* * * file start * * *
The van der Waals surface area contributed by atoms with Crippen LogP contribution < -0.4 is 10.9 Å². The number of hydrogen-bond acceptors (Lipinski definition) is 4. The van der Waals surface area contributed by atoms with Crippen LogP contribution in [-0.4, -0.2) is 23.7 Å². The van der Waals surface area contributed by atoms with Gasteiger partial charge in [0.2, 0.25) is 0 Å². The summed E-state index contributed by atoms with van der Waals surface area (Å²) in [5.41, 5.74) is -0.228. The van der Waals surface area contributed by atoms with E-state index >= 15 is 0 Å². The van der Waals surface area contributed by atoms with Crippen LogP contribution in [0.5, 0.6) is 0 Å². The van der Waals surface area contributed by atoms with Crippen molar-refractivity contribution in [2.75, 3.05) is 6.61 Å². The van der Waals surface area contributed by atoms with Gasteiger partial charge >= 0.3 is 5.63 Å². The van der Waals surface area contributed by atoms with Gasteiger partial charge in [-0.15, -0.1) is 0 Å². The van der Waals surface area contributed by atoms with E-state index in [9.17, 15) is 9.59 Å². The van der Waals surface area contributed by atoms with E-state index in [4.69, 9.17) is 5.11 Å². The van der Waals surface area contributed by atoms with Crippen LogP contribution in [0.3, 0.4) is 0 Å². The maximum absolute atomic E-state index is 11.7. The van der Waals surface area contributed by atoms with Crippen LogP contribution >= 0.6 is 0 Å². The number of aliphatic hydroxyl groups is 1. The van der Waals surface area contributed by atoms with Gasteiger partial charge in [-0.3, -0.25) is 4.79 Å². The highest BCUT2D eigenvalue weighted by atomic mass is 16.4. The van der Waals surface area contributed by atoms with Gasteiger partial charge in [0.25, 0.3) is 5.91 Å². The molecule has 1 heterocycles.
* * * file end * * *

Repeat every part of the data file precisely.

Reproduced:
The van der Waals surface area contributed by atoms with Crippen LogP contribution < -0.4 is 10.9 Å². The number of hydrogen-bond acceptors (Lipinski definition) is 4. The van der Waals surface area contributed by atoms with Crippen LogP contribution in [-0.4, -0.2) is 23.7 Å². The van der Waals surface area contributed by atoms with Gasteiger partial charge in [0.2, 0.25) is 0 Å². The summed E-state index contributed by atoms with van der Waals surface area (Å²) in [5.41, 5.74) is -0.228. The van der Waals surface area contributed by atoms with E-state index >= 15 is 0 Å². The van der Waals surface area contributed by atoms with Crippen LogP contribution in [0.5, 0.6) is 0 Å². The van der Waals surface area contributed by atoms with Crippen molar-refractivity contribution in [2.75, 3.05) is 6.61 Å². The van der Waals surface area contributed by atoms with Gasteiger partial charge >= 0.3 is 5.63 Å². The van der Waals surface area contributed by atoms with Gasteiger partial charge in [-0.15, -0.1) is 0 Å². The van der Waals surface area contributed by atoms with E-state index in [9.17, 15) is 9.59 Å². The van der Waals surface area contributed by atoms with E-state index in [4.69, 9.17) is 5.11 Å². The van der Waals surface area contributed by atoms with Crippen LogP contribution in [0.3, 0.4) is 0 Å². The maximum absolute atomic E-state index is 11.7. The van der Waals surface area contributed by atoms with Crippen LogP contribution >= 0.6 is 0 Å². The number of aliphatic hydroxyl groups is 1. The van der Waals surface area contributed by atoms with Gasteiger partial charge in [-0.3, -0.25) is 4.79 Å². The highest BCUT2D eigenvalue weighted by atomic mass is 16.4. The van der Waals surface area contributed by atoms with Gasteiger partial charge in [0.25, 0.3) is 5.91 Å². The molecule has 1 heterocycles.